Affiliate Chartered Surveyors
Our chosen Chartered Surveyors are Anderson Wilde & Harris and Terry Firrell (FRICS). They provide professional and reliable property valuations for us. We have been working closely with our affiliate FRICS surveyors for many years and they have extensive surveying experience, offering expert advice on various property matters including:
If you are looking for a survey to be carried out on your property, please contact our offices and we will be happy to advise you.
All lenders require a basic valuation. They need to know that they are not lending you more than the property is worth, and that if you sell it off, you will get at least as much money back as you paid for it.
The basic valuation is commissioned by your mortgage lender, and is for their benefit, the cost of which in most cases is borne by yourselves. If the house is valued lower than the purchase price then your mortgage offer may be withdrawn, or offered on the condition that specified work is carried out on it first
The valuer arrives at a value by comparing the property with similar ones, taking factors such as age, condition and location into account. The valuation also points out any very obvious major faults which could affect the property's value, but is very brief and is not nearly as detailed as a homebuyer's survey or a full structural survey.
The basic valuation takes about half an hour, and costs around £300, depending on the price of the house. Some mortgage lenders waive the fee for the basic valuation as part of a package to attract your custom.
Home Condition Report
The RICS (Royal Institution of Chartered Surveyors) introduced the new RICS Home Condition Report (HBR) in July 2009. Initially this ran alongside the previous RICS Homebuyer Survey and Valuation (HSV) which had been in use for a number of years. The HSV was phased out in March 2010 and the new HomeBuyer Report became the only one that was licensed by the RICS.
The report was quite a radical departure from earlier formats and was developed following considerable market research and feedback from the general public. It was designed to be a user-friendly report with the minimum of technical jargon. The most significant change was the introduction of colour coded Condition Ratings usually referred to as the 'Traffic Lights System'. The surveyor must rate each element of the property using one of the following Condition Ratings:
Condition Rating 1 (green) - No repair is currently needed. The property must be maintained in the normal way.
Condition Rating 2 (amber) - Defects that need repairing or replacing but are not considered to be either serious or urgent. The property must be maintained in the normal way.
Condition Rating 3 (red) - Defects that are serious and/or need to be repaired, replaced or investigated urgently.
The report is now quite lengthy, usually in the region of 25 pages, but it is divided into easily readable and logical sections as follows:
1.A. Introduction to the report;
2.B. About the inspection;
3.C. Overall opinion and summary of the condition ratings;
4.D. About the property;
5.E. Outside the property;
6.F. Inside the property;
8.H. Grounds (including shared areas for flats);
9.I. Issues for your legal advisers;
12.L. Surveyor's declaration.
The report will also include a number of appendices which provide useful information about what the purchaser needs to do next and, particularly in the case of leasehold properties, any enquiries that legal advisers need to make prior to exchange of contracts. The new format also allows the surveyor to add photographs to the report.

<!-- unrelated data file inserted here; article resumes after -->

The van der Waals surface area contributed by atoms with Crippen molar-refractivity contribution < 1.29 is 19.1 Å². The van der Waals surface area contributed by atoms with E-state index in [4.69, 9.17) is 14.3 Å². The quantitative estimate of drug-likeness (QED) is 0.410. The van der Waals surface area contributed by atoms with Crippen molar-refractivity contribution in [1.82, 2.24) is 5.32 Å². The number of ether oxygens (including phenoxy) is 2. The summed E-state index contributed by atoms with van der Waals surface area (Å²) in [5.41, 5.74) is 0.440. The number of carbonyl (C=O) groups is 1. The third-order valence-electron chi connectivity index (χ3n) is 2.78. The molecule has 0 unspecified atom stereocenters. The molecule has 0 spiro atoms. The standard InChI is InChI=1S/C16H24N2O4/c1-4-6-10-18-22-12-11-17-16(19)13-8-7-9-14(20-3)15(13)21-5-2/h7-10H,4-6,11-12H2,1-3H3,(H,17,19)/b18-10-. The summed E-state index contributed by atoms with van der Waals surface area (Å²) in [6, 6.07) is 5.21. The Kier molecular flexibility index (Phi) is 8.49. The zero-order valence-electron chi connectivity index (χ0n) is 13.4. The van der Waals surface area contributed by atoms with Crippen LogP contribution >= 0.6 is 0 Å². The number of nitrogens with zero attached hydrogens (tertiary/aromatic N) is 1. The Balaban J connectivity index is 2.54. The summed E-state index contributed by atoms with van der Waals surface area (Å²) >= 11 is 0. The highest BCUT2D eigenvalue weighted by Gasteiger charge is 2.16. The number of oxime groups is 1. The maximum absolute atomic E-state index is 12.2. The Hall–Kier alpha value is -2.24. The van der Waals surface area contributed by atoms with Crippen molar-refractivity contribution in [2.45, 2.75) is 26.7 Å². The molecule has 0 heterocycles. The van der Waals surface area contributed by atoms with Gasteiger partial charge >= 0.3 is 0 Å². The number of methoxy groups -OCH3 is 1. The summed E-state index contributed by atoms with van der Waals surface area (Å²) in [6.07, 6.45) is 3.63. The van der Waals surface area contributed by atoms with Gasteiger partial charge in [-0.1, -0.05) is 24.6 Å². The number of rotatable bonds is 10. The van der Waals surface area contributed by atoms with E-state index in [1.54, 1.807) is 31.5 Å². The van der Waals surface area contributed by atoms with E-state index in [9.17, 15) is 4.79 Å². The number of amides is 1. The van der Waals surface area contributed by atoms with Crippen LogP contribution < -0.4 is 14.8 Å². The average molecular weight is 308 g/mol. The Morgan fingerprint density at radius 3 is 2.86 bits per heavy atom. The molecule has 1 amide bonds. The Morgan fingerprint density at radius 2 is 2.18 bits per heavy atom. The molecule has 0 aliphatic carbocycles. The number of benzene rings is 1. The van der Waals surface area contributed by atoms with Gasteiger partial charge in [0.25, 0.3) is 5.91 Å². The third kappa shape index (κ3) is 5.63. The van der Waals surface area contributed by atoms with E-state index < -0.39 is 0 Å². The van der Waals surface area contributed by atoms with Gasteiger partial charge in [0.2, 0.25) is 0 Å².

Section C is particularly useful to the buyer as it gives an overview of the Condition Ratings for each element of the building and includes a fairly concise section, providing the surveyor's overall opinion of the property. This will include a comment as to whether or not the surveyor considers the agreed purchase price to be reasonable. Normally this will be the section that the client turns to first.
Section D includes a brief section related to energy efficiency and will include reference to the Energy Performance Certificate that must be prepared before a property is marketed.
Section G will give an overview of the condition of the services based on a visual inspection. However, the surveyor will not test the services. If the property is vacant, the services may have been turned off or disconnected. The surveyor will generally not be able to turn services on unless the vendor is present and is able to turn them on for him/her. The surveyor will recommend further investigations if these are considered appropriate. Often it will be necessary to have the gas, electric and central heating systems tested in older properties.
Section J is a new element of the report and is used to identify risks to the building, grounds or occupants. This could cover such problems as potential flooding, the presence of asbestos based materials, an unprotected pond that could be a danger to small children or lack of safety glazing to doors.
The feedback received to date indicates that the new Homebuyer Report has been well received by the general public and that the Condition Rating System, in particular, is considered to be very helpful to potential purchasers.
The RICS also offer a product called a 'Condition Report'. This is a simplified version of the Homebuyer Report and includes many of the elements discussed above, including the 'Traffic Lights System' for flagging up defects. The Condition Report does not, however, include a Valuation or advice on future repairs and maintenance. The Condition Report can be commissioned by vendors prior to putting their property on the market, to prevent unforeseen issues cropping up when their potential purchaser has a mortgage valuation or survey carried out.